Last pictures, video of Osama Bin Laden can stay classified: US court

Three member appeals bench rules that the US government had properly classified top secret last images of Bin Laden.

Reuters May 21, 2013
Osama Bin Laden was killed in a night time raid in Abbottabad in Pakistan over two years ago. PHOTO: FILE

WASHINGTON: A federal appeals court ruled on Tuesday that the US government had properly classified top secret more than 50 images of al Qaeda leader Osama bin Laden taken after his death, and that the government did not need to release them.

The unanimous ruling by three judges on the US Court of Appeals for the District of Columbia Circuit rejected a request for the images by a conservative nonprofit watchdog group.

Judicial Watch sued for photographs and video from the May 2011 raid in which US special forces killed bin Laden in Abbottabad, Pakistan, after more than a decade of searching.

The organisation's lawsuit relied on the Freedom of Information Act, a 1966 law that guarantees public access to some government documents.

In an unsigned opinion, the appeals court accepted an assertion from President Barack Obama's administration that the images are so potent that releasing them could cause riots that would put Americans abroad at risk.

"It is undisputed that the government is withholding the images not to shield wrongdoing or avoid embarrassment, but rather to prevent the killing of Americans and violence against American interests," the opinion said.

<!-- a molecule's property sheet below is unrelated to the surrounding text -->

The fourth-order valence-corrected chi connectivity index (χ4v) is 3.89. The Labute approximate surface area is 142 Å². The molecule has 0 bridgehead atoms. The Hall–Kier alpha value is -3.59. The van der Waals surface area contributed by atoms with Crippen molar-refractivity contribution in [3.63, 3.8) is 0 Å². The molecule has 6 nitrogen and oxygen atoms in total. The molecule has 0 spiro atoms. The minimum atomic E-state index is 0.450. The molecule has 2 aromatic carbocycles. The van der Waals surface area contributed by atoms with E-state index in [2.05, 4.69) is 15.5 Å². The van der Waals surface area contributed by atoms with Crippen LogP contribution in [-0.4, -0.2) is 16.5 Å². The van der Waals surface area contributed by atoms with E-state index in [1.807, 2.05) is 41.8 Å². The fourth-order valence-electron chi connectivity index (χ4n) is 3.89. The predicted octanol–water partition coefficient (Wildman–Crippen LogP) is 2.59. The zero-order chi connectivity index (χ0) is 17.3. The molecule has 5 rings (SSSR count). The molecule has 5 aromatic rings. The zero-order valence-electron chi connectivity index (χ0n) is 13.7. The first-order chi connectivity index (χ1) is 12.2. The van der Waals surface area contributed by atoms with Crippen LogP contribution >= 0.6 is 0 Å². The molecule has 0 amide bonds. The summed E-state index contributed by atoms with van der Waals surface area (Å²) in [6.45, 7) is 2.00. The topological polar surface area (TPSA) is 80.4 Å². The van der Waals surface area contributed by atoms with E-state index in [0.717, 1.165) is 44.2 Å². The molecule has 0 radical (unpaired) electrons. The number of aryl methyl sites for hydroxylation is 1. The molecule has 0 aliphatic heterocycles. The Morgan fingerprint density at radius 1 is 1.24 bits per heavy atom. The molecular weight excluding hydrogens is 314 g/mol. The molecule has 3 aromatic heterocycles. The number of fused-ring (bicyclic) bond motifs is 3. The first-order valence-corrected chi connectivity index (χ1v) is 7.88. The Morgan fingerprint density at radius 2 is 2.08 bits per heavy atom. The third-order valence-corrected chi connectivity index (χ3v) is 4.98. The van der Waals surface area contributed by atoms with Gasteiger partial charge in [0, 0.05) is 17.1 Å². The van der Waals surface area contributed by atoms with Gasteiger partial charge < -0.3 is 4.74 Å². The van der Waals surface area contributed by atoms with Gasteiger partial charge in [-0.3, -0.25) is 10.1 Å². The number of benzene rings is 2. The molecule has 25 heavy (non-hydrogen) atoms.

The court ruled that the risk of violence justifies the decision to classify the images top secret, and that the CIA may withhold the images under an exception to the Freedom of Information Act for documents that are classified.

Judicial Watch did not immediately respond to a request for comment on the ruling. A spokeswoman for the Justice Department, which represents the Obama administration in court, had no immediate comment.

The images show a dead bin Laden at his compound in Pakistan, the transportation of his body to a US ship and his burial at sea, the government has said.

Some of the photographs were taken so the CIA could conduct facial recognition analysis to confirm the body's identity, according to court papers.

The case is Judicial Watch Inc v. US Department of Defense and CIA, US Court of Appeals for the DC Circuit, No. 12-5137.

Facebook Conversations


Sexton Blake | 7 years ago | Reply | Recommend

@query: Dear query, Unless you have spoken to OBL's wife and children, or you were present at the so called Abbottabad incident, you are pre-supposing that Washington's leaders gave an accurate summation of what happened, although everybody is aware that they have a habit of evading the truth. A good example of this is Iraq, and the so called weapons of mass destruction, which I believe the Americans are still looking for 12 years later. We can be reasonably sure that if a Washington politician's lips are moving there is an excellent chance he/she is obfuscating the truth, and this is no more evident than the discourse upon the whole sorry Abbottabad saga.

query | 7 years ago | Reply | Recommend

Query - is a picture of a dead man better evidence than leaving behind his wifes/children who witnessed his death/execution?

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